I have spoken often of my distaste for much of modern life, and here’s just one more thing to make me want to pack a picnic lunch and an assault rifle, and go find a tall building somewhere.
Sadly, the end of the manual transmission is near, and the unfortunate truth is few people will miss it. Most young adults don’t know how to drive a vehicle with a manual transmission, and they aren’t interested in learning. Many modern automatics offer better fuel efficiency and quicker acceleration than their manual counterparts. Porsche now delivers 75% of its 718 and 911 sports cars with automatic transmissions. The new C8 Corvette is only available with one. When the stick shift loses Porsche and Corvette buyers, you know it’s quickly heading for the rearview mirror.
But it gets worse.
In the future, cars won’t only be automatics; it appears they’ll increasingly be automated, electric vehicles. The satisfying throbbing of the exhaust and the pleasure of driving will also become victims of progress. Traveling in a personal vehicle will be as exciting as riding in an elevator with windows.
And this guy adds his take, talking about
the dystopian future in which you’ll sit passively in your computer-driven car with government-mandated speed limits and instantly-revocable travel permissions programmed in.
In the next year or so I’ll be needing to get a new car because the old Tiguan has north of 115,000 miles under its belt. Don’t be surprised if I get something with a stick shift (assuming I can find one, and even if it does limit my choices), if for no other reason than to shake my fist at the Empire.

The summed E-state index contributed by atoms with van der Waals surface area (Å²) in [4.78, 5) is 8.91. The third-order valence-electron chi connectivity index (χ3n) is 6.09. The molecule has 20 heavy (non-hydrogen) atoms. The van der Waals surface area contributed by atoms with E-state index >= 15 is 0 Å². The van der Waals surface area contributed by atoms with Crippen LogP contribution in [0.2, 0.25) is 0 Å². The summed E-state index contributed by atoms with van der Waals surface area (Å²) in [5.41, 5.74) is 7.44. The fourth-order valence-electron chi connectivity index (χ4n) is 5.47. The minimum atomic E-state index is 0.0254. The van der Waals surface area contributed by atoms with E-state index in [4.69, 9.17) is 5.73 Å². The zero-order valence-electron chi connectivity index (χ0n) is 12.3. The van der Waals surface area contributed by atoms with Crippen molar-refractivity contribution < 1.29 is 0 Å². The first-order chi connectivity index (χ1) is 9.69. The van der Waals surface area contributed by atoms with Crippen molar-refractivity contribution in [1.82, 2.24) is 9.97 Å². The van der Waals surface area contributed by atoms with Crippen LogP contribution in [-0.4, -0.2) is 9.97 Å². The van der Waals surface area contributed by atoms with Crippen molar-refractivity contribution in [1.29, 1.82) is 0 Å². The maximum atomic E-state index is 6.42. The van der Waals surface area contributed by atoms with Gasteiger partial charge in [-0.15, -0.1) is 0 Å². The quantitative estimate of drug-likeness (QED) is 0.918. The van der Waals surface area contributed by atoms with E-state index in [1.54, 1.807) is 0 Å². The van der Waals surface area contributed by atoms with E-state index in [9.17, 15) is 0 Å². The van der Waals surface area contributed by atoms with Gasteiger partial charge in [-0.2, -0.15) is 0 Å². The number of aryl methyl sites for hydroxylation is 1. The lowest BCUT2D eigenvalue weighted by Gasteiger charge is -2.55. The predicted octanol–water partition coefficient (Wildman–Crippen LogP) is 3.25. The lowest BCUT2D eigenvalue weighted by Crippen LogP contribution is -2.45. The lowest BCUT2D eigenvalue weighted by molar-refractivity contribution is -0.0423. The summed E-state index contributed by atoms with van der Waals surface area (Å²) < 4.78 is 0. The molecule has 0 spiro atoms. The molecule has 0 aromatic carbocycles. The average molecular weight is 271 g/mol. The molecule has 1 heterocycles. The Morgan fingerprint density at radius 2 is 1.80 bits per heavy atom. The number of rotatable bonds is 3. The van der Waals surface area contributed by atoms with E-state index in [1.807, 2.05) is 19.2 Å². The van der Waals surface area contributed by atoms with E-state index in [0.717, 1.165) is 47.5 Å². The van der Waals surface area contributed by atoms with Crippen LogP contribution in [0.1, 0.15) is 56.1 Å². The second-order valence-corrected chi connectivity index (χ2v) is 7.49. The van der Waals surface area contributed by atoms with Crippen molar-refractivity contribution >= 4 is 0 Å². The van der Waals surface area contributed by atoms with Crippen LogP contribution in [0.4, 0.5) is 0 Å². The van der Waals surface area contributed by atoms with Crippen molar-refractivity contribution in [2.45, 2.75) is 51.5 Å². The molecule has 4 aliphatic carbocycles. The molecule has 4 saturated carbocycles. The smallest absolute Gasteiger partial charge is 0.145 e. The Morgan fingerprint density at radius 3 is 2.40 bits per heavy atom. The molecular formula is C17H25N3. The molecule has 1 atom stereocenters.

And just let some future asshole government mandate “smart” guns with chips embedded so that they can be “controlled” by some central source — essentially, the same principle as automated cars.
At that point, my prospective trip up to the rooftops won’t just be a joke anymore.
The few manuals left are almost all in sports cars.
I’m one of those rare people that actually prefer a manual transmission over automatic. I believe a manual keeps you more in tune with what your vehicle is doing at all times while driving it. Fact is, a vehicle with a manual transmission will NOT perform without direct input from the driver, whereas an automatic transmission vehicle almost doesn’t need a driver to perform. That can be perilous. In the 52 years that I have been driving at least 75% of the time it was in vehicles of every shape and size with manual transmissions and my current 1991 S10 will be 30 years old next month and it has a 5 on the floor and it fits me like a well worn glove. The only complaint I have with a manual transmission is that while driving it can be difficult at times to maneuver in heavy urban traffic while sucking down a Wendy’s triple and a Big Gulp at the same time.
I too, prefer rowing thru the gears. Day after President Trump won, I went to my Cadillac dealer and ordered my 2017 ATS-V coupe “Elvira” with the manual (six-speed Tremic with dual-disk clutch). It’s the last car I will buy and is one of eighty-nine two-door, three-pedal coupes, Cadillac produced in ’17.
My other two vehicles are – “Deerslayer”, a ’37 Chevy pickup with a 5-speed Borg-Warner T5 and “BillyBob” a ’55 Chevy pickup with a 4-speed Muncie M22 rock-crusher.
I live in the city but I never grow tired of shifting gears.